18. Reconstruction • Republican Congress passes Civil Rights Act (1866) over Johnson veto • House moves to impeach Johnson, Johnson survives, but is much weakened as president • Enter Congressional reconstruction period (1866-1877)

  19. Reconstruction • Union army occupies south • 14th Amendment (1868) • 15th Amendment (1870) • Civil Rights Enforcement Act (1870) • Civil Rights Act (1872) • Civil Rights Act (1875)

  20. Reconstruction • First black political leaders elected to Congress • Hiram Revels (MS) first black senator • 6 blacks elected to serve in House in 41st and 42nd Congress

  21. Reconstruction • 1876 Presidential Election • Rutherford B. Hayes (R) • Samuel Tilden (D)

  22. 1876 Presidential Election

  23. Reconstruction • In exchange for Hayes winning electoral college vote, Republicans agree to end occupation of the South • 1877 Reconstruction essentially ends with end of occupation • Southern governments and vigilante groups move to disenfranchise black voters

  24. Rise of Segregation • Voter intimidation (e.g., KKK activity) • Change voting requirements • poll tax, literacy test, “white” primaries, grandfather clause • Civil Rights cases (1883) • Supreme Court invalidates the 1875 Civil Rights Act • Plessy vs Ferguson (1896)

  25. Plessy vs Ferguson “The object of the [Fourteenth] Amendment was undoubtedly to enforce the absolute equality of the two races before the law, but in the nature of things it could not have been intended to abolish distinctions based upon color, or to enforce social, as distinguished from political, equality, or a commingling of the two races upon terms unsatisfactory to either.” -- Justice Henry Billings Brown Homer Plessy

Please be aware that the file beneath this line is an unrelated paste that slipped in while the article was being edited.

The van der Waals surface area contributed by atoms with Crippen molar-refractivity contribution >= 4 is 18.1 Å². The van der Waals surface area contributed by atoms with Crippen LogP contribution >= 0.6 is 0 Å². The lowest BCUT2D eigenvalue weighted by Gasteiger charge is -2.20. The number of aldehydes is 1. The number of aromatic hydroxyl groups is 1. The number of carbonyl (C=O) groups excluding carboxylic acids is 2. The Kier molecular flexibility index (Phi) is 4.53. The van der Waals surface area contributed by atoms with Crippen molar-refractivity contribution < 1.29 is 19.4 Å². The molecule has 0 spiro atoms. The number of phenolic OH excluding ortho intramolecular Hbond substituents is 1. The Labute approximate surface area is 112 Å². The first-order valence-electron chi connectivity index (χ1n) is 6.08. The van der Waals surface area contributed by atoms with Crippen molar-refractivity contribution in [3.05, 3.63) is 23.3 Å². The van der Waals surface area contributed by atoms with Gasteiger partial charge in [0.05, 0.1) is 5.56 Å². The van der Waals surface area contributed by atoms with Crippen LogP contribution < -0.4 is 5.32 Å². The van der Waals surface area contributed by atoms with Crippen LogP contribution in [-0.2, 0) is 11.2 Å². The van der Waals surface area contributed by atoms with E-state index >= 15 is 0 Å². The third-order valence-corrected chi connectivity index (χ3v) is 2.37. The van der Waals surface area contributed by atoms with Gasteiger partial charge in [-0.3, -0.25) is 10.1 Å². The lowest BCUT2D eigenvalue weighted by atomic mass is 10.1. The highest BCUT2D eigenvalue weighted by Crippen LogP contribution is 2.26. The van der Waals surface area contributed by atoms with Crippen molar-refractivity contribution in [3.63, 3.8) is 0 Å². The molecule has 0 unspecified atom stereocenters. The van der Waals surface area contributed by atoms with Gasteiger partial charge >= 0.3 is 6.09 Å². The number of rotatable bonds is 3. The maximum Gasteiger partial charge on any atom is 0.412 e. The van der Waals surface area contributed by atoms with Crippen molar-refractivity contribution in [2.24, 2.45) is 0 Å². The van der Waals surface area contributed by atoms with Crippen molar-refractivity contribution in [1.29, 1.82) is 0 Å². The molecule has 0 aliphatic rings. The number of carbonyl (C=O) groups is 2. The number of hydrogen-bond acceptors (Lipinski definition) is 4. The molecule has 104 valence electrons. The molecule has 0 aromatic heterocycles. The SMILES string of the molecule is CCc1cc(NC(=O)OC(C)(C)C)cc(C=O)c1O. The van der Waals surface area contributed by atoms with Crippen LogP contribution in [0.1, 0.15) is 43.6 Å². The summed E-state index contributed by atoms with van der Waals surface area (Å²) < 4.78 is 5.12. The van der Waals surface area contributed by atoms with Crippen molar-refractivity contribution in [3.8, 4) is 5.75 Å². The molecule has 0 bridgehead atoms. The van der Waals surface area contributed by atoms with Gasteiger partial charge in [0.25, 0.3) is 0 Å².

26. Plessy v. Ferguson "We consider the underlying fallacy of the plaintiff's argument to consist in the assumption that the enforced separation of the two races stamps the colored race with a badge of inferiority. If this be so, it is not by reason of anything found in the act, but solely because the colored race chooses to put that construction upon it.” Justice Henry Billings Brown

  27. Jim Crow

  28. Jim Crow Jim Crow statutes by state

  29. Jim Crow • For black civil rights leaders, segregation posed difficult questions of strategy and how to combat legal (de jure) inequality

  30. Response to Segregation • Booker T. Washington and “Accomodationism” • Take whatever opportunities white America provides and do best you can until conditions change

  31. Response to Segregation • W.E.B. Dubois and the founding of the NAACP • Legal strategy of challenging the “separate but equal” provision

  32. Separate, but Equal? Classroom in black school Seat Pleasant, Maryland

  33. Separate, but Equal? Black school, Camden, MS

  34. Separate, but Equal? Black school, Louisa County, VA